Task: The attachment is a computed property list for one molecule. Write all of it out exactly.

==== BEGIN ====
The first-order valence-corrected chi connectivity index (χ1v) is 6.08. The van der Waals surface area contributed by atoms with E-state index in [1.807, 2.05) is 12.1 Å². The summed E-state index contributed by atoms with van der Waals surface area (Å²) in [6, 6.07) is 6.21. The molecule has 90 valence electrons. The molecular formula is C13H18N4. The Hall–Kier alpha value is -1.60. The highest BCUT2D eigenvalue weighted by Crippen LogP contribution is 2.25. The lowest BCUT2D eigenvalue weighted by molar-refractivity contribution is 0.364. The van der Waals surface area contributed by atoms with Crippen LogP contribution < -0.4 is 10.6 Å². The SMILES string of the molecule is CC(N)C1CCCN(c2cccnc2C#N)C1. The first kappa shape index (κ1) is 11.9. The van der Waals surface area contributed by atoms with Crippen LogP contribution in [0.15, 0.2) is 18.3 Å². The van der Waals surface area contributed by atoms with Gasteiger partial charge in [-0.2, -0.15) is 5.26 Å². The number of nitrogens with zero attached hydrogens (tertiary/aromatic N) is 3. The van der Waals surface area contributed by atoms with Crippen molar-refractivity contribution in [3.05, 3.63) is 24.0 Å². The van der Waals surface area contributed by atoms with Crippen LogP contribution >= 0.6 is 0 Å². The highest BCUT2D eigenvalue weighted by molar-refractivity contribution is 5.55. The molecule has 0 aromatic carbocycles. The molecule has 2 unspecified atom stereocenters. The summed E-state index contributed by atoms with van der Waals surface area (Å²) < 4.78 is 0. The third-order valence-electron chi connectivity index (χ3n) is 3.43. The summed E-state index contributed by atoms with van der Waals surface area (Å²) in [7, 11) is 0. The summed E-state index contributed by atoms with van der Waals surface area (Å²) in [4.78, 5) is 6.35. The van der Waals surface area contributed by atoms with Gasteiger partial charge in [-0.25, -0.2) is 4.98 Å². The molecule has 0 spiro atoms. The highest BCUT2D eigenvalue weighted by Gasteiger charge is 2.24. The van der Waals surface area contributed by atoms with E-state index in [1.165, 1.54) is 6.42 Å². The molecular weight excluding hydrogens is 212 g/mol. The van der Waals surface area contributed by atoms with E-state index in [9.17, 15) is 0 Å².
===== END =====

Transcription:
The first-order valence-corrected chi connectivity index (χ1v) is 6.08. The van der Waals surface area contributed by atoms with E-state index in [1.807, 2.05) is 12.1 Å². The summed E-state index contributed by atoms with van der Waals surface area (Å²) in [6, 6.07) is 6.21. The molecule has 90 valence electrons. The molecular formula is C13H18N4. The Hall–Kier alpha value is -1.60. The highest BCUT2D eigenvalue weighted by Crippen LogP contribution is 2.25. The lowest BCUT2D eigenvalue weighted by molar-refractivity contribution is 0.364. The van der Waals surface area contributed by atoms with Crippen LogP contribution < -0.4 is 10.6 Å². The SMILES string of the molecule is CC(N)C1CCCN(c2cccnc2C#N)C1. The first kappa shape index (κ1) is 11.9. The van der Waals surface area contributed by atoms with Crippen LogP contribution in [0.15, 0.2) is 18.3 Å². The van der Waals surface area contributed by atoms with Gasteiger partial charge in [-0.2, -0.15) is 5.26 Å². The number of nitrogens with zero attached hydrogens (tertiary/aromatic N) is 3. The van der Waals surface area contributed by atoms with Crippen molar-refractivity contribution in [3.05, 3.63) is 24.0 Å². The van der Waals surface area contributed by atoms with Crippen LogP contribution >= 0.6 is 0 Å². The highest BCUT2D eigenvalue weighted by molar-refractivity contribution is 5.55. The molecule has 0 aromatic carbocycles. The molecule has 2 unspecified atom stereocenters. The summed E-state index contributed by atoms with van der Waals surface area (Å²) < 4.78 is 0. The third-order valence-electron chi connectivity index (χ3n) is 3.43. The summed E-state index contributed by atoms with van der Waals surface area (Å²) in [7, 11) is 0. The summed E-state index contributed by atoms with van der Waals surface area (Å²) in [4.78, 5) is 6.35. The van der Waals surface area contributed by atoms with Gasteiger partial charge in [-0.25, -0.2) is 4.98 Å². The molecule has 0 spiro atoms. The highest BCUT2D eigenvalue weighted by Gasteiger charge is 2.24. The van der Waals surface area contributed by atoms with E-state index in [1.165, 1.54) is 6.42 Å². The molecular weight excluding hydrogens is 212 g/mol. The van der Waals surface area contributed by atoms with E-state index in [9.17, 15) is 0 Å².